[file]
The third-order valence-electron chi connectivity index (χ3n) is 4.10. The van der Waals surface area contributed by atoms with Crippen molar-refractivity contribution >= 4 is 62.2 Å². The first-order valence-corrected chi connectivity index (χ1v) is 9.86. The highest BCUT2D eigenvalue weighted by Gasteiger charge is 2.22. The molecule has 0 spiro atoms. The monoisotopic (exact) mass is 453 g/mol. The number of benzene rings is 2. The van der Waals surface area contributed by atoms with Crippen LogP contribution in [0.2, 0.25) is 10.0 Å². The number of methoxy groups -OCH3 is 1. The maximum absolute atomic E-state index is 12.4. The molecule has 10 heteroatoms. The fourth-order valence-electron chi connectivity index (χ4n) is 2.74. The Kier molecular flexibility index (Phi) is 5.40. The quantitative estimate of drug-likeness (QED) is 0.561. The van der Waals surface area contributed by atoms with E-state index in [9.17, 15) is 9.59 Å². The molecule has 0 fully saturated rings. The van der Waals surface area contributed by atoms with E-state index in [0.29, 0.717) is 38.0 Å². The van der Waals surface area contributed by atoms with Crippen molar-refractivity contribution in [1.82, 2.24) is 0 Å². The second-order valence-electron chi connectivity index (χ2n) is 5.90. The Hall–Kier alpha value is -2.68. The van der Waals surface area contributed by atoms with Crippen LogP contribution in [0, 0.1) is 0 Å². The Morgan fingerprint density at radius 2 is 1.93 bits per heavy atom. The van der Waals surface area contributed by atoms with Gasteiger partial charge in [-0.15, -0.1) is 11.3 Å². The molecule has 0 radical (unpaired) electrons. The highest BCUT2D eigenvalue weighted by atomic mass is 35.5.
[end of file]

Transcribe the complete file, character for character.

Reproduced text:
The third-order valence-electron chi connectivity index (χ3n) is 4.10. The van der Waals surface area contributed by atoms with Crippen molar-refractivity contribution >= 4 is 62.2 Å². The first-order valence-corrected chi connectivity index (χ1v) is 9.86. The highest BCUT2D eigenvalue weighted by Gasteiger charge is 2.22. The molecule has 0 spiro atoms. The monoisotopic (exact) mass is 453 g/mol. The number of benzene rings is 2. The van der Waals surface area contributed by atoms with Crippen LogP contribution in [0.2, 0.25) is 10.0 Å². The number of methoxy groups -OCH3 is 1. The maximum absolute atomic E-state index is 12.4. The molecule has 10 heteroatoms. The fourth-order valence-electron chi connectivity index (χ4n) is 2.74. The Kier molecular flexibility index (Phi) is 5.40. The quantitative estimate of drug-likeness (QED) is 0.561. The van der Waals surface area contributed by atoms with E-state index in [9.17, 15) is 9.59 Å². The molecule has 0 fully saturated rings. The van der Waals surface area contributed by atoms with E-state index in [0.29, 0.717) is 38.0 Å². The van der Waals surface area contributed by atoms with Crippen molar-refractivity contribution in [1.82, 2.24) is 0 Å². The second-order valence-electron chi connectivity index (χ2n) is 5.90. The Hall–Kier alpha value is -2.68. The van der Waals surface area contributed by atoms with Crippen LogP contribution in [0, 0.1) is 0 Å². The Morgan fingerprint density at radius 2 is 1.93 bits per heavy atom. The van der Waals surface area contributed by atoms with Gasteiger partial charge in [-0.15, -0.1) is 11.3 Å². The molecule has 0 radical (unpaired) electrons. The highest BCUT2D eigenvalue weighted by atomic mass is 35.5.